I saw an interaction on social media today that prompted me to write about the terms “Overbought” and “Oversold”, words that while used very frequently by financial bloggers and traders in discussions of the bullish or bearish qualities of the equity market and individual stocks, can have very different meanings and uses from one investor to the next. I’m going to focus on the term Oversold so please keep in mind that the meanings for the term Overbought are the same, just opposite.
In a general way, when someone says that XYZ stock is oversold they either mean A: the price of the stock is well below the true value of the company based on fundamental valuation metrics such as price/earnings, price/growth, etc or B: a drop in the price has pushed some technical indicator to an extreme and unsustainable level. For all intents and purposes, particularly outside a value investing setting, it will be definition B that you’ll be hearing. But that still leaves a lot of room for interpretation and application so let’s look at a couple of examples, including how I define and use it as an indicator in my own portfolio management process.
Firstly, and very important to remember when hearing traders or investors mention a stock being “oversold” is that many of them are not referring to a specific and trackable statistical condition but are relying visually on an oscillator like the Relative Strength Index or a Moving Average Convergence Divergence reading that appears “stretched” and now must snap back. I consider these to add fine anecdotal evidence on the surface, and could actually be tracked effectively in tabular form but the fact is that’s not how most traders use them. Here’s an example using Google. I’ve circled the extreme position of both RSI and MACD.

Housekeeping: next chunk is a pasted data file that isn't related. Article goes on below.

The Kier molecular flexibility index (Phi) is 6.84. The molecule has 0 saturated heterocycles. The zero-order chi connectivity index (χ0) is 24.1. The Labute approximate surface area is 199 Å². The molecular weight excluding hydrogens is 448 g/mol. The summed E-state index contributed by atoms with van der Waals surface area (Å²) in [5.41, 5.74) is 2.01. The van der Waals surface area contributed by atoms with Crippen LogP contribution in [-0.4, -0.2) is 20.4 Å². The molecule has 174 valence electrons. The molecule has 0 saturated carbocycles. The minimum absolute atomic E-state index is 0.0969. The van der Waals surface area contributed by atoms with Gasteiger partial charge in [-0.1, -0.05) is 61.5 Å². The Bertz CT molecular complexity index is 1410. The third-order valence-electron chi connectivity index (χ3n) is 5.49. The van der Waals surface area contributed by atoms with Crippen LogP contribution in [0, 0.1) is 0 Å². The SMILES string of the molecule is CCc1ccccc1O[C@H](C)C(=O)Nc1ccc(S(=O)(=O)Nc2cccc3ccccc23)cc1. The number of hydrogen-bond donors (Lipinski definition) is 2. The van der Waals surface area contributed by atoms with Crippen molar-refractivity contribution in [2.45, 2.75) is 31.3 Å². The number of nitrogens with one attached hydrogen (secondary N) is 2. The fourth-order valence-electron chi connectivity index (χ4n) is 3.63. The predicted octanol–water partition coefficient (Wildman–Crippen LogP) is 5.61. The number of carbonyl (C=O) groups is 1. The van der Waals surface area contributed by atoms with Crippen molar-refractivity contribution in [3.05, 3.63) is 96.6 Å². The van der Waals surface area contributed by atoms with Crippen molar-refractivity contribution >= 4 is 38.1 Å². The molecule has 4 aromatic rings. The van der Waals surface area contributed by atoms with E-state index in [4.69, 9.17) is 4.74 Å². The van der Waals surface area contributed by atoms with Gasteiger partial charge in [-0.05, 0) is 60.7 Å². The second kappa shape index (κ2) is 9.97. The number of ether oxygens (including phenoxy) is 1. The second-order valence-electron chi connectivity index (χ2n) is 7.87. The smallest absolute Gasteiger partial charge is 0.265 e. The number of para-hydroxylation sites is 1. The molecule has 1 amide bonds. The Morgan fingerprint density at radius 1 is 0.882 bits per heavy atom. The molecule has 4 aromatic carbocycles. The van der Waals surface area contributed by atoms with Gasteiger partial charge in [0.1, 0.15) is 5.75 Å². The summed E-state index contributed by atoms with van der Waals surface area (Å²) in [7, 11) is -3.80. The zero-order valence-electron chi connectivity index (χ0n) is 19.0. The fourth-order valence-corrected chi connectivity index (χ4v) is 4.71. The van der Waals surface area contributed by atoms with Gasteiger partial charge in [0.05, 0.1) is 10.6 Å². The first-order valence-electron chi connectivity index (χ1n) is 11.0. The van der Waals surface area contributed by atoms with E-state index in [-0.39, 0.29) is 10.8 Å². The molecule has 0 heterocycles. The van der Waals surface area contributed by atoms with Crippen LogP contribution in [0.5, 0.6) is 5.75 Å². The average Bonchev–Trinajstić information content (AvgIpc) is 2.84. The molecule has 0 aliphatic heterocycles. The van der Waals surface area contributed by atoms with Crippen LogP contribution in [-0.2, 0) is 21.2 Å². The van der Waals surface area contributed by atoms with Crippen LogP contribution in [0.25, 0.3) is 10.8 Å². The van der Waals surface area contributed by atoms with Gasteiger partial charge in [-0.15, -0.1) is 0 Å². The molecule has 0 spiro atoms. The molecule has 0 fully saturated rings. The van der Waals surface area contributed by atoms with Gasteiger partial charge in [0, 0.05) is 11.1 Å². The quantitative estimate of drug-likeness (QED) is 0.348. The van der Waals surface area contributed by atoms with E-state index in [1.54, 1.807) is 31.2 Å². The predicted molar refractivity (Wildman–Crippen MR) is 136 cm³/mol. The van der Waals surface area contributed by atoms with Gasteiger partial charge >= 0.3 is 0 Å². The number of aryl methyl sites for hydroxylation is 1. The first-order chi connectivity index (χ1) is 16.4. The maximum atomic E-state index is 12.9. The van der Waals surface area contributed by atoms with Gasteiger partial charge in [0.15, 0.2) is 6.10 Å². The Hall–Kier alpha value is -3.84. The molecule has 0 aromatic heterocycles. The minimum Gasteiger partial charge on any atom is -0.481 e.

Another method, and the one that I employ, is to use past volatility to calculate a statistical bell curve for the asset in question, plotting where in the curve the stock is currently priced and express it as a percentage of the mid-point of the curve ie: 10% overbought, 35% oversold etc on a curve like this.
The concept behind this approach is that 3 standard deviations from the mean, (normal) is considered 100% overbought or oversold. This does NOT mean the stock will magically snap back to normal or that it’s somehow fundamentally cheap. In fact stocks can and do go much further than 100% overbought or sold, in reality the tails on a bell curve go to infinity so that’s a reason I would only use this as a secondary indicator after trend and pattern to help guide buy/sell decisions. Also, a stock can go from oversold to normal without even changing price, but through time as the back data refreshes to create a new normal.
Going back to our Google example, here’s data in tabular form showing overbought, normal and oversold levels by week and as a percentage of normal based on that weeks closing price.
By using this information I believe you can add another strong data point to the weight of evidence guiding your investment decision making. Remember, when someone says that a stock is overbought or oversold, be aware of how they’re using the term and what that can mean for a buy sell or hold decision you may be considering.